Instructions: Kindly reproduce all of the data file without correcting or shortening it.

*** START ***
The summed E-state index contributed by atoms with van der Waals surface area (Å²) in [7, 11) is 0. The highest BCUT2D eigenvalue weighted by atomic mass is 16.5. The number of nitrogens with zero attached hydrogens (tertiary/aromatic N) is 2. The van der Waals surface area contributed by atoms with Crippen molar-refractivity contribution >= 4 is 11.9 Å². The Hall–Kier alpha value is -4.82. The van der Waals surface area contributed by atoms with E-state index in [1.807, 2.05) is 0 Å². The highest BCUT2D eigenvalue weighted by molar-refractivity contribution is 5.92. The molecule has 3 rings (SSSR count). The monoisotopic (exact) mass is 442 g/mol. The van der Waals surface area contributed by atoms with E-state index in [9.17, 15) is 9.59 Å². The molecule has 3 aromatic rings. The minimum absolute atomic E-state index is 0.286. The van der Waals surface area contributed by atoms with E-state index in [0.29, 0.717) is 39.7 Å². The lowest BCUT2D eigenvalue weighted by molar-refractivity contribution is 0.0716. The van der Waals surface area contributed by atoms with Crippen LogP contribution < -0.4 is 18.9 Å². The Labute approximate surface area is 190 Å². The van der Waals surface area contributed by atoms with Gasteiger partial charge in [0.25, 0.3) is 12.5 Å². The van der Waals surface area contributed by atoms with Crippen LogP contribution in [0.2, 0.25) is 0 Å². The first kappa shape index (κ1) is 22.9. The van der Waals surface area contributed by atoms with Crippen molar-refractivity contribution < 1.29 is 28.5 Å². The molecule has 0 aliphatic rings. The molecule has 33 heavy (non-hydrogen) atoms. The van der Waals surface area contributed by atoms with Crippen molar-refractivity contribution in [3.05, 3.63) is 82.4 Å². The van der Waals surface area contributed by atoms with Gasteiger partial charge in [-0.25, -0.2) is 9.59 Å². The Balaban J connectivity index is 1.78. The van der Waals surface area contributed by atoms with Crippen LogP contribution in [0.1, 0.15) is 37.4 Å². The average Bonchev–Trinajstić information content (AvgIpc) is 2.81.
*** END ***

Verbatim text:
The summed E-state index contributed by atoms with van der Waals surface area (Å²) in [7, 11) is 0. The highest BCUT2D eigenvalue weighted by atomic mass is 16.5. The number of nitrogens with zero attached hydrogens (tertiary/aromatic N) is 2. The van der Waals surface area contributed by atoms with Crippen molar-refractivity contribution >= 4 is 11.9 Å². The Hall–Kier alpha value is -4.82. The van der Waals surface area contributed by atoms with E-state index in [1.807, 2.05) is 0 Å². The highest BCUT2D eigenvalue weighted by molar-refractivity contribution is 5.92. The molecule has 3 rings (SSSR count). The monoisotopic (exact) mass is 442 g/mol. The van der Waals surface area contributed by atoms with E-state index in [9.17, 15) is 9.59 Å². The molecule has 3 aromatic rings. The minimum absolute atomic E-state index is 0.286. The van der Waals surface area contributed by atoms with E-state index in [0.29, 0.717) is 39.7 Å². The lowest BCUT2D eigenvalue weighted by molar-refractivity contribution is 0.0716. The van der Waals surface area contributed by atoms with Crippen LogP contribution < -0.4 is 18.9 Å². The Labute approximate surface area is 190 Å². The van der Waals surface area contributed by atoms with Gasteiger partial charge in [0.25, 0.3) is 12.5 Å². The van der Waals surface area contributed by atoms with Crippen LogP contribution in [0.2, 0.25) is 0 Å². The first kappa shape index (κ1) is 22.9. The van der Waals surface area contributed by atoms with Crippen molar-refractivity contribution < 1.29 is 28.5 Å². The molecule has 0 aliphatic rings. The molecule has 33 heavy (non-hydrogen) atoms. The van der Waals surface area contributed by atoms with Crippen molar-refractivity contribution in [3.05, 3.63) is 82.4 Å². The van der Waals surface area contributed by atoms with Gasteiger partial charge in [-0.25, -0.2) is 9.59 Å². The Balaban J connectivity index is 1.78. The van der Waals surface area contributed by atoms with Crippen LogP contribution in [0.1, 0.15) is 37.4 Å². The average Bonchev–Trinajstić information content (AvgIpc) is 2.81.